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The Fish People : Linguistic Exogamy and Tukanoan Identity in Northwest Amazonia - Jean E. Jackson

The Fish People

Linguistic Exogamy and Tukanoan Identity in Northwest Amazonia

Paperback

Published: 30th January 1984
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The Bara, or Fish People, of the Northwest Amazon form part of an unusual network of intermarrying local communities scattered along the rivers of this region. Each community belongs to one of sixteen different groups that speak sixteen different languages, and marriages must take place between people not only from different communities but with different primary languages. In a network of this sort, which defies the usual label of 'tribe', social identity assumes a distinct and unusual configuration. In this book, Jean Jackson's incisive discussions of Bara marriage, kinship, spatial organization, and other features of the social and geographic landscape show how Tukanoans (as participants in the network are collectively known) conceptualize and tie together their universe of widely scattered communities, and how an individual's identity emerges in terms of relations with others. As theoretically challenging as it is unique, the Tukanoan system bears on a wide range of issues of current anthropological concern, such as how to analyze open-ended regional systems in small-scale societies, ideal versus actual patterns of behaviour, identity as both structure and action, and indigenous use of multiple, even conflicting, models of social structure. Professor Jackson's thoughtful discussions also extend to broader social scientific issues concerning the relation of language to culture, the presence or absence of individualism in pre-state societies, the nature of ethnic boundaries, the interplay between observation of behaviour and its interpretation (on the part of both native and anthropologist), and the achievement of flexibility and self-interested goals while applying seemingly rigid social structural principles."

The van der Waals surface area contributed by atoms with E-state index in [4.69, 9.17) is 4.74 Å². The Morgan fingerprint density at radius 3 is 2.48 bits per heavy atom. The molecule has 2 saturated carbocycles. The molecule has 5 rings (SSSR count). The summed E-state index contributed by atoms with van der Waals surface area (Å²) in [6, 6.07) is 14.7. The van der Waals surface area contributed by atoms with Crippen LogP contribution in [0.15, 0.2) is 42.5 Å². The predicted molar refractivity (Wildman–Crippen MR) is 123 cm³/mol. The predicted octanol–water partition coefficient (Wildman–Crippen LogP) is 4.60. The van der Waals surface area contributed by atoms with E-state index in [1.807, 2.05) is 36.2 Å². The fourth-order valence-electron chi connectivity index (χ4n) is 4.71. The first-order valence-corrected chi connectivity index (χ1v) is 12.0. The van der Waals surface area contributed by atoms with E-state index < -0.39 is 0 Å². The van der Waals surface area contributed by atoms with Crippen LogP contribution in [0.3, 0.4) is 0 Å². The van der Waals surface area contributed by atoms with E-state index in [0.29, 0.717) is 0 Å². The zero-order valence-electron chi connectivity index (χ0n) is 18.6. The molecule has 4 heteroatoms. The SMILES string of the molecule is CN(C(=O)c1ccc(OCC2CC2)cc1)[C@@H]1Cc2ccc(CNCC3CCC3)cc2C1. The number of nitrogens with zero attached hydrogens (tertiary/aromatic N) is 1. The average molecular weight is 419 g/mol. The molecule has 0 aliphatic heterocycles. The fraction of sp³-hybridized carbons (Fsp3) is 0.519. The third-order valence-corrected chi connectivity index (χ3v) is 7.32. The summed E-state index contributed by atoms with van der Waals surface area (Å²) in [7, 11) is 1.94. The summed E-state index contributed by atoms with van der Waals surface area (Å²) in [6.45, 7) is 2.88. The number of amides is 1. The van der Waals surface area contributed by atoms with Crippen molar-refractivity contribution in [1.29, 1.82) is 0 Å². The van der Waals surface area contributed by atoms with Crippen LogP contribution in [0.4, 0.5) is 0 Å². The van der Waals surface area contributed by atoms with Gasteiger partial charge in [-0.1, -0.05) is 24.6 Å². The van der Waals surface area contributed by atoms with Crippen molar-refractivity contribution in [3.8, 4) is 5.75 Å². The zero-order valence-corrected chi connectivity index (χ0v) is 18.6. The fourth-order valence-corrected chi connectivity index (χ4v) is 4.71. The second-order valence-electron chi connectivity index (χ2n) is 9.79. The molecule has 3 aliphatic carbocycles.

List of figures, maps, and tablesp. x
Prefacep. xi
Acknowledgmentsp. xvi
Note on orthographyp. xviii
Purpose and organization of the bookp. 1
Social identityp. 2
Regional perspectivep. 5
Fluidityp. 8
Ideal and realp. 9
Final remarksp. 11
Introduction to the Central Northwest Amazonp. 13
Ecological settingp. 13
The populationp. 17
Language and linguisticsp. 19
Ethnic historyp. 21
Early explorer and missionary effortsp. 22
Early and recent ethnographic descriptionsp. 23
The Makup. 24
A note on acculturationp. 24
The longhousep. 26
The settingp. 26
The people of Pumanaka burop. 26
The longhouse structurep. 30
Outside the longhousep. 31
Inside the longhousep. 33
Significance of the longhousep. 36
Economic and political lifep. 39
Daily patternsp. 39
The riverp. 42
The forestp. 46
Cultivated foodsp. 50
Exchange in generalp. 59
Propertyp. 62
Leadershipp. 65
Vaupes social structurep. 69
The settlementp. 69
The sibp. 71
The language groupp. 77
The phratryp. 86
Regional integration and interaction between settlementsp. 96
Kinshipp. 105
Kinship terminologyp. 106
Expectations and behaviorp. 108
Specific kinship rolesp. 117
Marriagep. 124
Principles of marriagep. 125
Marriage behaviorp. 138
Conclusionsp. 147
Tukanoans and Makup. 148
Background to the Makup. 148
Tukanoan attitudes toward the Makup. 151
Interaction between Tukanoans and Makup. 154
Maku as symbol to Tukanoansp. 158
Conclusionsp. 161
The role of language and speech in Tukanoan identityp. 164
Vaupes language and speech as badges of identityp. 165
How Vaupes languages assume features of the nonlinguistic environmentp. 171
The importance of language in Tukanoan culturep. 177
Male and female identityp. 179
Relations between men and womenp. 181
Conclusionsp. 192
Tukanoans' place in the cosmosp. 195
Shamanismp. 195
Festivalsp. 202
The Tukanoan worldp. 204
Conclusionsp. 208
Tukanoans and the outside worldp. 211
Extractive industriesp. 215
Homesteadersp. 217
The Colombian governmentp. 217
Missionsp. 218
Mitup. 223
Conclusionsp. 224
Conclusions: themes in Tukanoan social identityp. 227
Types of comparisonsp. 227
Themes associated with social identityp. 231
A note on types of evidencep. 239
Notesp. 243
Glossaryp. 256
Referencesp. 259
Indexp. 273
Table of Contents provided by Syndetics. All Rights Reserved.

ISBN: 9780521278225
ISBN-10: 0521278228
Series: Cambridge Studies in Social and Cultural Anthropology
Audience: Professional
Format: Paperback
Language: English
Number Of Pages: 308
Published: 30th January 1984
Publisher: Cambridge University Press
Country of Publication: GB
Dimensions (cm): 23.5 x 15.9  x 1.8
Weight (kg): 0.46